Plaintiff’s first objection arises from a misreading of Declarant’s description of the EVNAME database. Declarant avers that an EVNAME search “permits the Agency to determine if it has queried other internal and external databases such as the MCI, PRISM, the National Crime Information Center, and the Interstate Identification Index for a specific individual in the last thirty (30) days.” (Smith Decl. ¶ 16.) However, Plaintiff apparently reads this statement to mean that “the Common Index system only searches [MCI, PRISM, MPS, WV and EVNAME] databases for information on individuals that ha[d] been previously checked by the Secret Service in the last THIRTY (30) days.” (Pl.’s Opp’n at 7 (emphasis added).) Because the information that Plaintiff seeks “dates as far back as April 23, 2005”—long before the Secret Service searched for information responsive to Plaintiff’s August 25, 2010, FOIA request—Plaintiff asserts that searching the CI “was inappropriate.” (Id. at 8.) Plaintiff is clearly mistaken under the plain language of the declaration. As Declarant describes the databases at issue, the 30-day limit applies the EVNAME system, not the CI, and the EVNAME system only indicates whether a query of other databases was made within the relevant period. When properly understood, Declarant’s description of the EVNAME database raises no question of material fact about the appropriateness of the Secret Service’s CI query.

Plaintiff’s second objection is rooted in his belief that the Secret Service may have once stored responsive records at a now-shuttered Secret Service facility in Belleville, Illinois, and that those records either were not transferred to the Springfield office that was the locus of the agency’s additional manual records search or were somehow not retrieved during the manual search. Plaintiff focuses on the fact that Agent Foster, to whom the Carbondale Police Department supposedly referred the counterfeiting matter, had been “assigned to the Secret Service[’]s field office in Belleville . . . and that said office is now closed.” (Pl.’s Opp’n at 9.) Plaintiff faults the Secret Service for its failure to “confirm that all the documents from the defunct Belleville, Illinois Secret Service field office were sent to the Springfield[, ] Illinois Resident Office, ” and he deems it “unreasonable to assume . . . that the integration of documents from the Belleville, Illinois Secret Service field office to the Springfield, Illinois Resident Office was done by one person or that all the documents from the Belleville, Illinois field office stayed at the Springfield[, ] Illinois Resident Office.” (Id. at 9-10.) Plaintiff also opines that “[a] computerized search of records responsive to [his FOIA] request at the Springfield[, ] Illinois Resident Office would [have] been a more appropriate approach.” (Id. at 10.)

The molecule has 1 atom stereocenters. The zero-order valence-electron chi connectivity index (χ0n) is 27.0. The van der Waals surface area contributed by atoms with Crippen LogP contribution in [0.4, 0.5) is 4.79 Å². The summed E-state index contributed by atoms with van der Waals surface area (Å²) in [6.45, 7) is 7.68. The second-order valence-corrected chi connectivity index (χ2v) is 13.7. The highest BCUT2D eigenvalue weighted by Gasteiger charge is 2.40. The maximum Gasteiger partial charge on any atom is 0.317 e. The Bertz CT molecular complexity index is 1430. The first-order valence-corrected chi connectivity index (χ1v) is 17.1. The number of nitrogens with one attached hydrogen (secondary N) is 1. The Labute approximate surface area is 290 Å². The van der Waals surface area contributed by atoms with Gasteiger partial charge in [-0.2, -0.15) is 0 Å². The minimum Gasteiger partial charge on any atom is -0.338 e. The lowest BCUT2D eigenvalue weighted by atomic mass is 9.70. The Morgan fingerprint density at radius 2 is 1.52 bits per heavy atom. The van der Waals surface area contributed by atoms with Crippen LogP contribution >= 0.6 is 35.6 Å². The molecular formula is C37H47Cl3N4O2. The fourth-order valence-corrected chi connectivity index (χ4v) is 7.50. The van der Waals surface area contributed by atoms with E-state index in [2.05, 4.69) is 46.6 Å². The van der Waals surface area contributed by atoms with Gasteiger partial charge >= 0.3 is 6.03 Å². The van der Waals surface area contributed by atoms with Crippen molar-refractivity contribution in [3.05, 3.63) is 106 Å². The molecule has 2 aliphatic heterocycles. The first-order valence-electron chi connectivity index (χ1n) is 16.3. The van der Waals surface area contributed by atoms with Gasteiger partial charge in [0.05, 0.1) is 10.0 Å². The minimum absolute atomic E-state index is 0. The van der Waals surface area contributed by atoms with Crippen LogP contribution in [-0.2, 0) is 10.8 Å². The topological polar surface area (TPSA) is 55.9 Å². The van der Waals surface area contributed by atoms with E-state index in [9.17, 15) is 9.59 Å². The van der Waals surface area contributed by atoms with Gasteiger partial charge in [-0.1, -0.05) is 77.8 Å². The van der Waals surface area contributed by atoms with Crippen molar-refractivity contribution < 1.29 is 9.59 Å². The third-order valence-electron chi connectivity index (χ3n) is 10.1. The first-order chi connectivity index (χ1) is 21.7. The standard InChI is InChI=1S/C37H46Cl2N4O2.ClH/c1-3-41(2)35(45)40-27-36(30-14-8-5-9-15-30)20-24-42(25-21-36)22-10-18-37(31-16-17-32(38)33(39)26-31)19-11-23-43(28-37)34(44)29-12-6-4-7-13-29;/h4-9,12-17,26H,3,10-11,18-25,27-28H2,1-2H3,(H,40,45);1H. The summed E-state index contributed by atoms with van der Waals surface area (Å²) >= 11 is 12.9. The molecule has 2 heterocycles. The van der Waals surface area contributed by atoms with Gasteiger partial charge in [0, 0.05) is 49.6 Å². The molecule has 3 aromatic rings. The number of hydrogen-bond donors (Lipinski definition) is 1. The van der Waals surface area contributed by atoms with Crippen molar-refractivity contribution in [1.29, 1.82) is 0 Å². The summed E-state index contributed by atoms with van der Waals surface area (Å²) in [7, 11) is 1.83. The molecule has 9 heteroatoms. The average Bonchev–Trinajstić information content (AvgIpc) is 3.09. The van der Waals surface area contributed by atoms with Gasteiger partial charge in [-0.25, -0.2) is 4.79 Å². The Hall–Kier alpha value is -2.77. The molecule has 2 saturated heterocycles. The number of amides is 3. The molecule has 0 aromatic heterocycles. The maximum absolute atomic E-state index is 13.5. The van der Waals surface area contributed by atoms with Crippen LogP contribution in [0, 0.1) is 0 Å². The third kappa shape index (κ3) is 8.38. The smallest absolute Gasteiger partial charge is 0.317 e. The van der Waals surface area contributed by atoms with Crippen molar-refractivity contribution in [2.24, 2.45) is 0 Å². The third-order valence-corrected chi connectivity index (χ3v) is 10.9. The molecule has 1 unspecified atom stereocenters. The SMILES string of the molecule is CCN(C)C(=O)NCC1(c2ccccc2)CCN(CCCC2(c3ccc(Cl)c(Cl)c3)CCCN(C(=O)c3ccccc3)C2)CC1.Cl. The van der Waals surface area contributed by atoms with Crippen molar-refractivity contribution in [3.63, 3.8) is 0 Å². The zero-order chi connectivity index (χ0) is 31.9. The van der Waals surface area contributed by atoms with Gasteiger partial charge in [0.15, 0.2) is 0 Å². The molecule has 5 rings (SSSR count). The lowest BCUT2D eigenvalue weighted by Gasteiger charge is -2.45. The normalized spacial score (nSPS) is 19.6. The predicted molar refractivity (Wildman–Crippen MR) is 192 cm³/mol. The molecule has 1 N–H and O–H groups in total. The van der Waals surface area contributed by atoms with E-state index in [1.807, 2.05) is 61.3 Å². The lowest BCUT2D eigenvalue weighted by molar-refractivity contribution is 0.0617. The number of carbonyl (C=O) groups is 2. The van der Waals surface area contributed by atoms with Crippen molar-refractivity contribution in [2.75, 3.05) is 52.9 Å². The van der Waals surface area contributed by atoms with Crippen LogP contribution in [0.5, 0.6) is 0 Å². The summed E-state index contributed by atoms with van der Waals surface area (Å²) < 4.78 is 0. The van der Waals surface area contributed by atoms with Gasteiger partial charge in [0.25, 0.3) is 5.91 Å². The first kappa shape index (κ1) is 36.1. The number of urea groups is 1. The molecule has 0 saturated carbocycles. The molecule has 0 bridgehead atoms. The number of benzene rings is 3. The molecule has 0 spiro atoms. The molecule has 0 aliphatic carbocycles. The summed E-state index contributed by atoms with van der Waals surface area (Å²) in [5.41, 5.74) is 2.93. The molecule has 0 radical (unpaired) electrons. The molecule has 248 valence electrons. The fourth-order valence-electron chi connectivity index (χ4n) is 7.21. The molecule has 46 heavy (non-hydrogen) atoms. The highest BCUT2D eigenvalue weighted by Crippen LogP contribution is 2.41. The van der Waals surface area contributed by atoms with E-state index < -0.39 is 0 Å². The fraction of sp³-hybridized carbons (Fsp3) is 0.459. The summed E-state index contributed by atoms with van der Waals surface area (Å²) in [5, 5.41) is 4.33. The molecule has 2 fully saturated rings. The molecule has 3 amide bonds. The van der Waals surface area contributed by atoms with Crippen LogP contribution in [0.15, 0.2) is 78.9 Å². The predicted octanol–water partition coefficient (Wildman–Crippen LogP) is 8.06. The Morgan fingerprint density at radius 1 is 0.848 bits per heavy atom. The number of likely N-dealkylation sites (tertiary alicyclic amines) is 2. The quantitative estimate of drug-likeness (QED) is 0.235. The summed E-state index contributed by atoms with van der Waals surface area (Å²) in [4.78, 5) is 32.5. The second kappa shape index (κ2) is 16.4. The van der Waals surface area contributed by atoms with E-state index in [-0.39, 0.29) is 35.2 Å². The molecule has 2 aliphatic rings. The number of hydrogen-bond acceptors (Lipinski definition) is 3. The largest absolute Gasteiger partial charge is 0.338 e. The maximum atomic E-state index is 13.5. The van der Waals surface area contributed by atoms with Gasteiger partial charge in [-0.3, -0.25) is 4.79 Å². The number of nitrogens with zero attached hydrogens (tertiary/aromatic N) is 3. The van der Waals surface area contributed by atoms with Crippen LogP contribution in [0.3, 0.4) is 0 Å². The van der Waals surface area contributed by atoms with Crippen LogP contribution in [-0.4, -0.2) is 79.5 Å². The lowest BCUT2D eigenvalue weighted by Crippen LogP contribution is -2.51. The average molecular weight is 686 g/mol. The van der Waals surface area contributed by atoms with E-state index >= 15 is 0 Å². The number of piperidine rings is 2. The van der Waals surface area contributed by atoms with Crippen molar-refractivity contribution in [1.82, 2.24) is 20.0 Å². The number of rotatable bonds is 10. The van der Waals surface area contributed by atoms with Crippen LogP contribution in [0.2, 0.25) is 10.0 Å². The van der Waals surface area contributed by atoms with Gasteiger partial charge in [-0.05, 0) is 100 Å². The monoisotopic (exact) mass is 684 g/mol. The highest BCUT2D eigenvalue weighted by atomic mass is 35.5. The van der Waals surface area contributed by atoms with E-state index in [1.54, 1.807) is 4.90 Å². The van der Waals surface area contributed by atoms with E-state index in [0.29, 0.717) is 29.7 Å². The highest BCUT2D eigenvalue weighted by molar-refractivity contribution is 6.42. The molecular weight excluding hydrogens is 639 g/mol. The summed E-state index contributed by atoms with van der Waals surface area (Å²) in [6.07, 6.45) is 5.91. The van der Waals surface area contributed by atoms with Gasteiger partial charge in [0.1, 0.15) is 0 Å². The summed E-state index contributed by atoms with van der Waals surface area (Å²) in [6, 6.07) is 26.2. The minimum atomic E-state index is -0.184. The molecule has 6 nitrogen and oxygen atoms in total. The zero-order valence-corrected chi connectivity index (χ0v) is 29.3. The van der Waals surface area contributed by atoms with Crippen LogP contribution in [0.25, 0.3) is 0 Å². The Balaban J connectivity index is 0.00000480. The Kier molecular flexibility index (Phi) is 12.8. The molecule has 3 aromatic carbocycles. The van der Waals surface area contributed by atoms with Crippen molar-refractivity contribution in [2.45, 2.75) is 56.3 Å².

Nothing in the record of this case indicates that the defunct Belleville field office ever maintained any records responsive to Plaintiff’s FOIA request, much less that the integration of any such records into the Springfield office’s recordkeeping system was mishandled once the Belleville office closed. In any event, speculative assertions such as these have no bearing on the adequacy of the agency’s search. See Concepción v. FBI, 606 F.Supp.2d 14, 30 (D.D.C. 2009) (“[S]peculation as to the existence of additional records . . . does not render the searches inadequate.”). Plaintiff also fails to recognize that, according to the Secret Service’s supporting declaration, a computerized records search was undertaken with respect to the agency’s entire inventory of documents and that no responsive records were found in any office. (Def.’s Mem, “Smith Decl., ” ¶¶ 12-23.) This representation is accorded a presumption of good faith that Plaintiff’s conjecture as to the possible location and existence of allegedly missing records is insufficient to rebut. See Vento v. IRS, 714 F.Supp.2d 137, 145 (D.D.C. 2010) (finding that the plaintiffs’ speculation that other documents exist did not rebut presumption of good faith accorded to agency’s declaration).